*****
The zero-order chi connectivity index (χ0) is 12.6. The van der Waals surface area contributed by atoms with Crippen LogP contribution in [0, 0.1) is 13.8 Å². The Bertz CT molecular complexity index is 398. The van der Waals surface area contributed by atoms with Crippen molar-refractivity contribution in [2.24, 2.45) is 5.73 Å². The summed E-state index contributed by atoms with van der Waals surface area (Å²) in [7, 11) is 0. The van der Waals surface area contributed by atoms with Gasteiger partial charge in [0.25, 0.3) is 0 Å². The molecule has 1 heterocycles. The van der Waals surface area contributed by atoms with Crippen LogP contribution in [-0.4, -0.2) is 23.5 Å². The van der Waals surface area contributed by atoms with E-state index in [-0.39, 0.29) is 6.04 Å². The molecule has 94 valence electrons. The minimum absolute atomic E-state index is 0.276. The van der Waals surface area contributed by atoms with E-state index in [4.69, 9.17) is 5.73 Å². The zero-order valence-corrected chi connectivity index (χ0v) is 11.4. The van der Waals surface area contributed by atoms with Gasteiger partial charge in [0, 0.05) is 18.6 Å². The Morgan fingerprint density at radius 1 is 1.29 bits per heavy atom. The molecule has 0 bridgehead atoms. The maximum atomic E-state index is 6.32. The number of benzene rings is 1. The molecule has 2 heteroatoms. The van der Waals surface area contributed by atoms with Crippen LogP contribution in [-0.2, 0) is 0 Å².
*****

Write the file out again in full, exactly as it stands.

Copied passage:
The zero-order chi connectivity index (χ0) is 12.6. The van der Waals surface area contributed by atoms with Crippen LogP contribution in [0, 0.1) is 13.8 Å². The Bertz CT molecular complexity index is 398. The van der Waals surface area contributed by atoms with Crippen molar-refractivity contribution in [2.24, 2.45) is 5.73 Å². The summed E-state index contributed by atoms with van der Waals surface area (Å²) in [7, 11) is 0. The van der Waals surface area contributed by atoms with Gasteiger partial charge in [0.25, 0.3) is 0 Å². The molecule has 1 heterocycles. The van der Waals surface area contributed by atoms with Crippen LogP contribution in [-0.4, -0.2) is 23.5 Å². The van der Waals surface area contributed by atoms with E-state index in [-0.39, 0.29) is 6.04 Å². The molecule has 94 valence electrons. The minimum absolute atomic E-state index is 0.276. The van der Waals surface area contributed by atoms with E-state index in [4.69, 9.17) is 5.73 Å². The zero-order valence-corrected chi connectivity index (χ0v) is 11.4. The van der Waals surface area contributed by atoms with Gasteiger partial charge in [0, 0.05) is 18.6 Å². The Morgan fingerprint density at radius 1 is 1.29 bits per heavy atom. The molecule has 0 bridgehead atoms. The maximum atomic E-state index is 6.32. The number of benzene rings is 1. The molecule has 2 heteroatoms. The van der Waals surface area contributed by atoms with Crippen LogP contribution in [-0.2, 0) is 0 Å².